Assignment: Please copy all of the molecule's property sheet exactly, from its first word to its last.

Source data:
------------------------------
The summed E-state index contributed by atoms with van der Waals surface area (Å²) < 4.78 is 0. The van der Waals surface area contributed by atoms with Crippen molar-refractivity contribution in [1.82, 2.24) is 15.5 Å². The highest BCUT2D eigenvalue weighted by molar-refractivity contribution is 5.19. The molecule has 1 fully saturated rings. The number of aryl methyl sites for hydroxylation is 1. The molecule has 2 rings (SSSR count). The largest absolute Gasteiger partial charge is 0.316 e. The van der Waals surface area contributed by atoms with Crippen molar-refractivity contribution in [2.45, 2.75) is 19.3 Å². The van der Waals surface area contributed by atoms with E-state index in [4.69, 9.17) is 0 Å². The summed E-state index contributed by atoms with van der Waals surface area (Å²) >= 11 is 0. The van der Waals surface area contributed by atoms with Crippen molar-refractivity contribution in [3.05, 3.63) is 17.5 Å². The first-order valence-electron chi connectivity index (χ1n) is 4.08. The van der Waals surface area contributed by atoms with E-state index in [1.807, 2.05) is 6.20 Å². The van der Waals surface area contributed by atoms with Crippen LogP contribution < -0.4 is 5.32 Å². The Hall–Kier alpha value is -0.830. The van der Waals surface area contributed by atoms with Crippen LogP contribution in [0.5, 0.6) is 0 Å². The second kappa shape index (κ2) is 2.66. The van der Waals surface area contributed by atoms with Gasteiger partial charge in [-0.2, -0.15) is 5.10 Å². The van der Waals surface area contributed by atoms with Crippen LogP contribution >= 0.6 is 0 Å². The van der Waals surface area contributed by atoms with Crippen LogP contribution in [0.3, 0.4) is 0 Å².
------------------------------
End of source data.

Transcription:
The summed E-state index contributed by atoms with van der Waals surface area (Å²) < 4.78 is 0. The van der Waals surface area contributed by atoms with Crippen molar-refractivity contribution in [1.82, 2.24) is 15.5 Å². The highest BCUT2D eigenvalue weighted by molar-refractivity contribution is 5.19. The molecule has 1 fully saturated rings. The number of aryl methyl sites for hydroxylation is 1. The molecule has 2 rings (SSSR count). The largest absolute Gasteiger partial charge is 0.316 e. The van der Waals surface area contributed by atoms with Crippen molar-refractivity contribution in [2.45, 2.75) is 19.3 Å². The van der Waals surface area contributed by atoms with E-state index in [4.69, 9.17) is 0 Å². The summed E-state index contributed by atoms with van der Waals surface area (Å²) >= 11 is 0. The van der Waals surface area contributed by atoms with Crippen molar-refractivity contribution in [3.05, 3.63) is 17.5 Å². The first-order valence-electron chi connectivity index (χ1n) is 4.08. The van der Waals surface area contributed by atoms with E-state index in [1.807, 2.05) is 6.20 Å². The van der Waals surface area contributed by atoms with Crippen LogP contribution < -0.4 is 5.32 Å². The Hall–Kier alpha value is -0.830. The van der Waals surface area contributed by atoms with Crippen LogP contribution in [0.5, 0.6) is 0 Å². The second kappa shape index (κ2) is 2.66. The van der Waals surface area contributed by atoms with Gasteiger partial charge in [-0.2, -0.15) is 5.10 Å². The van der Waals surface area contributed by atoms with Crippen LogP contribution >= 0.6 is 0 Å². The van der Waals surface area contributed by atoms with Crippen LogP contribution in [0.3, 0.4) is 0 Å².